Recently, I've been thinking about the kinds of distribution and marketing strategies that startup companies can implement to build the foundation for that area of their business.

Most startup teams have a solid marketing person to round them out, but I always run into companies that are engineering-heavy and founded by developers who aren't able to immediately bring on a marketing person - which makes sense since my developer friends can pretty easily build and launch their own startup companies with just one or two other programmers.

I was also recently told about The Founder Institute, an "entrepreneur training program" that walks its members through various presentation modules with notable speakers, to train its members to conceive and Incorporate a startup company within a 4 month period.  A friend of mine who is a member told me that they give you a directory of sites that helps you get several operational areas of a company started up, but doesn't necessarily focus on sites that provide marketing services.

With all of the hype around programs like this, LaunchPadLA, and incubator programs like Y Combinator and Techstars I wonder why I haven't seen comprehensive Marketing Startup Kits or sites, like a "consultant in a box" for early-stage startup companies.

For the most part, my experience is with software and online-based companies, so I'm speaking to the web presence of startup companies, but I think there are several, mostly-free, marketing channels and tools that an early-stage startup can implement and use.


SEO (Search engine optimization)
How to SEO your website (Mahalo) This is the most comprehensive explanation of all of the factors that go into setting up the SEO channel of your website that I've seen (they themselves are an SEO-focused website)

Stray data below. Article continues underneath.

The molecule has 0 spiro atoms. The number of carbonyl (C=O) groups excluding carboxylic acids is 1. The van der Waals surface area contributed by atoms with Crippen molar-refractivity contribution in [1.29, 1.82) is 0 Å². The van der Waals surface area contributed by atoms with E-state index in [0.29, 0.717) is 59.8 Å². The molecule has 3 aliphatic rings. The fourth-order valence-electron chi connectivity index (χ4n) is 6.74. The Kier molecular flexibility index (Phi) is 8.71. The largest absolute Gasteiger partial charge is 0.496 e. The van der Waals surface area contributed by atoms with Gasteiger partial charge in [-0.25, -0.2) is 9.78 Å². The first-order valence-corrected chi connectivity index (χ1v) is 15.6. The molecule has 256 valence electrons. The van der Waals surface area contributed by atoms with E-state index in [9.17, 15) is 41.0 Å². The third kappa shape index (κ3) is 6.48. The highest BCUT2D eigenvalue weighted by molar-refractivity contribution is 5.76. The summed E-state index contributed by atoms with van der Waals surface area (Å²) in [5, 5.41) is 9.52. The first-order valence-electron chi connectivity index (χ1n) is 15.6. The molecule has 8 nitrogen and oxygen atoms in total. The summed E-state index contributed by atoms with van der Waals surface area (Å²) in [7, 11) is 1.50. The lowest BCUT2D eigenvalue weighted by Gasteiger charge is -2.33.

SEOmoz.org - reputable SEO firm with a lot of good guides on beginner SEO
Google Keyword Tool - free tool for selecting, evaluating, and discovering keywords

Mechanical Viral Marketing
Openinviter - Open source API for uploading address books and social network friend lists

Transactional/ Retention Email Marketing
- iContact - super basic email newsletter solution
- AWeber - basic automated email marketing provider
- Sendgrid

Site Analytics
- Google Analytics - site activity and transaction monitoring tool
- Chartbeat

UI Optimization
- Clicktale.com - Website user-navigation heatmap
- Google Conversion Optimizer - Free Google A/B testing tool
- Usertesting

Advertising - SEM, Display
- Adwords - Google's free SEM and Ad Display tool
- Yahoo Small Business - Yahoo's free SEM tool (has a greater Display advertising focus)

Community Management
- Get Satisfaction - help desk management tool


Social Media Presence
- Facebook Page
- LinkedIn Page
- Twitter account


The initial focus and expertise required for each marketing channel will change depending on whether the company is B2B or B2C, but an Email Marketing Provider, Analytics tool, and SEO metatags should be set up on a basic level.

(I'm planning to expand upon most of these channels in later posts.)

Thursday, February 25, 2010

Twitter Killed the Paragraph Blog

...more of a personal than generalized observation.


Since 2006, I've started and erratically maintained 7 different blogs, most of them set to "private", all on different topics and for different purposes. I have a blog I call "Incubating" (all of my startup interests, ideas, related press, and tech trends I see), a blog made entirely of interesting video clips, a blog dedicated to fashion technology, and a food + wine blog of gourmet trends and different recipes.